The Chinese government offered monetary compensation to parents who lost children and lifted its one-child policy for those who had lost an only child. In late May 2008, the government also promised a thorough investigation and severe punishments for construction companies and officials involved in building substandard schools. Despite several further announcements that year indicating the inquiry was in progress, no final report has been announced, at least in Western media. The government has, however, released new, stronger building codes.
Five years after the quake, the Chinese government and mainstream Chinese media have proclaimed “victory” in the rebuilding effort. The government committed $146 billion to relief, rescue and rebuilding. The World Bank reports that the Chinese government commissioned more than 41,000 reconstruction projects and completed 99 percent of them within two years.
In addition, China drew praise for its willingness to accept help from the rest of the world. In particular, the World Bank praised the government’s ability to marshal and direct the combined efforts of agencies, private organizations and individuals. One innovation was to pair counties in unaffected parts of the country with Sichuan counties to help rebuild.
The Chinese government also reformed building codes once again. City layouts were reorganized and damaged hospitals and sanitation plants were modernized. Schools were rebuilt.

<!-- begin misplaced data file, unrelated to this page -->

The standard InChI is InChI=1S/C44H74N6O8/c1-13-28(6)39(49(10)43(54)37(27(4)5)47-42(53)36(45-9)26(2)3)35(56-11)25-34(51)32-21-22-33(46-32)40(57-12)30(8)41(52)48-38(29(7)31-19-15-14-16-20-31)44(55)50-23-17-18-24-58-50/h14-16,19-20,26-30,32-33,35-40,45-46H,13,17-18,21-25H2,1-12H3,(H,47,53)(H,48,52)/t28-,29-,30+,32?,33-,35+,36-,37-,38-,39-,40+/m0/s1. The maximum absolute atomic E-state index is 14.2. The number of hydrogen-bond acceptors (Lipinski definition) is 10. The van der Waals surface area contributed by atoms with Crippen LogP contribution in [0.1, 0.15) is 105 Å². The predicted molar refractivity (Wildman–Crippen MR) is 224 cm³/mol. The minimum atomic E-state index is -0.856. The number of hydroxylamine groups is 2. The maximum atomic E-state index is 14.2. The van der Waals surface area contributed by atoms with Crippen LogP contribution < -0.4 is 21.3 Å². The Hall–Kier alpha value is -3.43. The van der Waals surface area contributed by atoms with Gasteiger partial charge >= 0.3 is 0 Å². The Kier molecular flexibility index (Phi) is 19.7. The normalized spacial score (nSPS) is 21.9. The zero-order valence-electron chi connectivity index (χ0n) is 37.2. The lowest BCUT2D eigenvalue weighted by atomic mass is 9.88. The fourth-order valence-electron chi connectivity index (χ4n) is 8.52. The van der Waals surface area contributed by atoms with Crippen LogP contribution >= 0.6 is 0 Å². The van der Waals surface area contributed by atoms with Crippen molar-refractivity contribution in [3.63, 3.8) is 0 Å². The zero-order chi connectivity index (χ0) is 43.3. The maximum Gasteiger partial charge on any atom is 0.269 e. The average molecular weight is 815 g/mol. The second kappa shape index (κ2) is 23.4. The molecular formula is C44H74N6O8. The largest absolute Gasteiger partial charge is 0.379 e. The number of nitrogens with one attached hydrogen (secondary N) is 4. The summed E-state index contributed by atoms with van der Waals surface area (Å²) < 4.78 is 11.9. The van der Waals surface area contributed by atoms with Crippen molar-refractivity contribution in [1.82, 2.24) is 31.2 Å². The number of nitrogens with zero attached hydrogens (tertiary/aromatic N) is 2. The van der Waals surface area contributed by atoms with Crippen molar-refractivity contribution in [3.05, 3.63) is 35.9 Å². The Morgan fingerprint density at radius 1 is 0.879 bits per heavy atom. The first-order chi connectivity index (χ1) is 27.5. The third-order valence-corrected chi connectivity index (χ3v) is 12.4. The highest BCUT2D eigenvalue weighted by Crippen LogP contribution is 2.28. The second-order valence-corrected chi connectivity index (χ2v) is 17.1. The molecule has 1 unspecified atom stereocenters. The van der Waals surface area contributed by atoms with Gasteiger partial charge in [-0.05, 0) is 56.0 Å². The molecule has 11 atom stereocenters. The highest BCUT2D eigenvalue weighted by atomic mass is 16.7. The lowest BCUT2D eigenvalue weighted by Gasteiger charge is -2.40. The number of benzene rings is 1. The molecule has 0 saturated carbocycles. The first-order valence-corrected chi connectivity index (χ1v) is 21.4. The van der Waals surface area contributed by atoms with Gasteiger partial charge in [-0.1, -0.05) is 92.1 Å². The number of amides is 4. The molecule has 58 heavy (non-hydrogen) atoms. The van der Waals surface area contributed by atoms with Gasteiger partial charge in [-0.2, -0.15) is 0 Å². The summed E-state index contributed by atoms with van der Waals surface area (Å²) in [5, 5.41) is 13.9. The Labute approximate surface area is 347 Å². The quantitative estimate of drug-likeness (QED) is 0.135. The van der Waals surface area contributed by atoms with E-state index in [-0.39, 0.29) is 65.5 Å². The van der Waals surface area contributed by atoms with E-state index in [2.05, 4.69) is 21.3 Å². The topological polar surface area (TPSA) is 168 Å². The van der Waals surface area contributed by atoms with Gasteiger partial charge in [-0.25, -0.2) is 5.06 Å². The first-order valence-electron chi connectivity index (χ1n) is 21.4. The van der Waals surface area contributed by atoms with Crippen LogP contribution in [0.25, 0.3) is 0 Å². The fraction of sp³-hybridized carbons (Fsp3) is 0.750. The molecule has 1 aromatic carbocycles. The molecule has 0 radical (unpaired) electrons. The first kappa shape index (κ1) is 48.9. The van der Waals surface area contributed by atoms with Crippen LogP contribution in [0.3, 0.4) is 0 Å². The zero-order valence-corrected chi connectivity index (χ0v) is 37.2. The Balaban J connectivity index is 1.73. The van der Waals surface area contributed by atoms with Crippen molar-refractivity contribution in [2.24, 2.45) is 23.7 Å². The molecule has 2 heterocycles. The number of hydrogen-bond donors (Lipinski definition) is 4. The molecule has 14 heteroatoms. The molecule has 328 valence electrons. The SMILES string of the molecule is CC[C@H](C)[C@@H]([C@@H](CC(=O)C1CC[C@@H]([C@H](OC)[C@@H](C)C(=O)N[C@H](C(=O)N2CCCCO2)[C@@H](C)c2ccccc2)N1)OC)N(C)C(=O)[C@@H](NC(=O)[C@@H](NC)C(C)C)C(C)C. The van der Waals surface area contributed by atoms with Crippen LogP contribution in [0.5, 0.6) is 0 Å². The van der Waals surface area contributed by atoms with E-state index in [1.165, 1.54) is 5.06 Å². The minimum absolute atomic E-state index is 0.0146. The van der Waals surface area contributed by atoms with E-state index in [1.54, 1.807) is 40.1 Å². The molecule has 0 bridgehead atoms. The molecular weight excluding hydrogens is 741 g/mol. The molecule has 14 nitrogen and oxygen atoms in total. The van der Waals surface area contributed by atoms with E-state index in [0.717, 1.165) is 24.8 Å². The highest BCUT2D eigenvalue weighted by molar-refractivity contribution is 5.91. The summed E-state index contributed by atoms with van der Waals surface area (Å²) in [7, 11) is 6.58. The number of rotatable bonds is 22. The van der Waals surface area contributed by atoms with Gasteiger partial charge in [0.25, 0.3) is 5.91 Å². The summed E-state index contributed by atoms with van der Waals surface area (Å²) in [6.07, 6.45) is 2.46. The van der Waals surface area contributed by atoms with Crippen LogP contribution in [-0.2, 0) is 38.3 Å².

Others, however, say that some parts of Sichuan still look like they did five years ago and some people are still living in temporary shelters. One Chinese writer who visited the area near the epicenter last summer reported that many roads remained unrepaired. He wrote that a 26-kilometer car ride took more than three hours because of damaged roads, and suggested the roads are ignored by officials focused on more visible “vanity” projects.
It may ultimately take years before the region fully recovers from the disaster.
In the meantime, the quake continues to be studied by seismologists both in China and around the world. After the quake, the China Geological Survey began a joint project with the USGS to study how to better predict landslide risks. A 2009 study in Science suggested that a dam in Sichuan completed in 2006 might have contributed to the earthquake. The authors proposed that the weight of the impounded water — 320 million metric tons by their estimate — could have altered the pressure on the fault and triggered the earthquake.
If there is a silver lining to the tragedy, it’s that researchers have studied the response to the quake to find better ways to save lives in the future. A study published last year looked at the medical response to the quake, from the initial search for survivors to epidemic outbreak programs in areas that lacked basic sanitation and medical care long after the quake. Experts have pointed to China’s coordinated response — between military and civilian leadership, between national, provincial and local governments, and between affected and unaffected parts of the country — as one of the most successful and important elements in the quake’s aftermath.